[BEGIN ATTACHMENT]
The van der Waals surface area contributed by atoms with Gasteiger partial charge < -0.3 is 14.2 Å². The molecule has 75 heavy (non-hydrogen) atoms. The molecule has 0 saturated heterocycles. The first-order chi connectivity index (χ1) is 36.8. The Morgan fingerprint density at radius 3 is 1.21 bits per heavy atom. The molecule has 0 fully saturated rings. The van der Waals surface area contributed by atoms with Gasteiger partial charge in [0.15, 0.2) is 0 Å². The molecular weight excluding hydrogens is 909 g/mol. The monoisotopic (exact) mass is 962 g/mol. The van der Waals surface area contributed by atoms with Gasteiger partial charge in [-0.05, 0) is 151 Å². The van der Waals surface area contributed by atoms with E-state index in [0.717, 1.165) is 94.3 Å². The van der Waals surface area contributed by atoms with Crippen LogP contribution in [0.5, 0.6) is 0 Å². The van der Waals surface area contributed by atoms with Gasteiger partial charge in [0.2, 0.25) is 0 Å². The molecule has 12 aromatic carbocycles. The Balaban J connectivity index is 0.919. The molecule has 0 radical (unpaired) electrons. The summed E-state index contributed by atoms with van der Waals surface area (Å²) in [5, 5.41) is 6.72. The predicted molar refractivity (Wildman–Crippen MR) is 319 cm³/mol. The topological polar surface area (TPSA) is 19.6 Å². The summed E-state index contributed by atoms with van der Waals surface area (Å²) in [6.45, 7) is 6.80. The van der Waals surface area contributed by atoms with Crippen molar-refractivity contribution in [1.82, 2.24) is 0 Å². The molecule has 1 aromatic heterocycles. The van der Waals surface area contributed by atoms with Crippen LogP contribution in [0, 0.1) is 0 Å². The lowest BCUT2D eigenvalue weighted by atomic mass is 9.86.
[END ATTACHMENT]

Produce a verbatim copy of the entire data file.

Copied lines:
The van der Waals surface area contributed by atoms with Gasteiger partial charge < -0.3 is 14.2 Å². The molecule has 75 heavy (non-hydrogen) atoms. The molecule has 0 saturated heterocycles. The first-order chi connectivity index (χ1) is 36.8. The Morgan fingerprint density at radius 3 is 1.21 bits per heavy atom. The molecule has 0 fully saturated rings. The van der Waals surface area contributed by atoms with Gasteiger partial charge in [0.15, 0.2) is 0 Å². The molecular weight excluding hydrogens is 909 g/mol. The monoisotopic (exact) mass is 962 g/mol. The van der Waals surface area contributed by atoms with Gasteiger partial charge in [-0.05, 0) is 151 Å². The van der Waals surface area contributed by atoms with E-state index in [0.717, 1.165) is 94.3 Å². The van der Waals surface area contributed by atoms with Crippen LogP contribution in [0.5, 0.6) is 0 Å². The van der Waals surface area contributed by atoms with Gasteiger partial charge in [0.2, 0.25) is 0 Å². The molecule has 12 aromatic carbocycles. The Balaban J connectivity index is 0.919. The molecule has 0 radical (unpaired) electrons. The summed E-state index contributed by atoms with van der Waals surface area (Å²) in [5, 5.41) is 6.72. The predicted molar refractivity (Wildman–Crippen MR) is 319 cm³/mol. The topological polar surface area (TPSA) is 19.6 Å². The summed E-state index contributed by atoms with van der Waals surface area (Å²) in [6.45, 7) is 6.80. The van der Waals surface area contributed by atoms with Crippen molar-refractivity contribution in [1.82, 2.24) is 0 Å². The molecule has 1 aromatic heterocycles. The van der Waals surface area contributed by atoms with Crippen LogP contribution in [0, 0.1) is 0 Å². The lowest BCUT2D eigenvalue weighted by atomic mass is 9.86.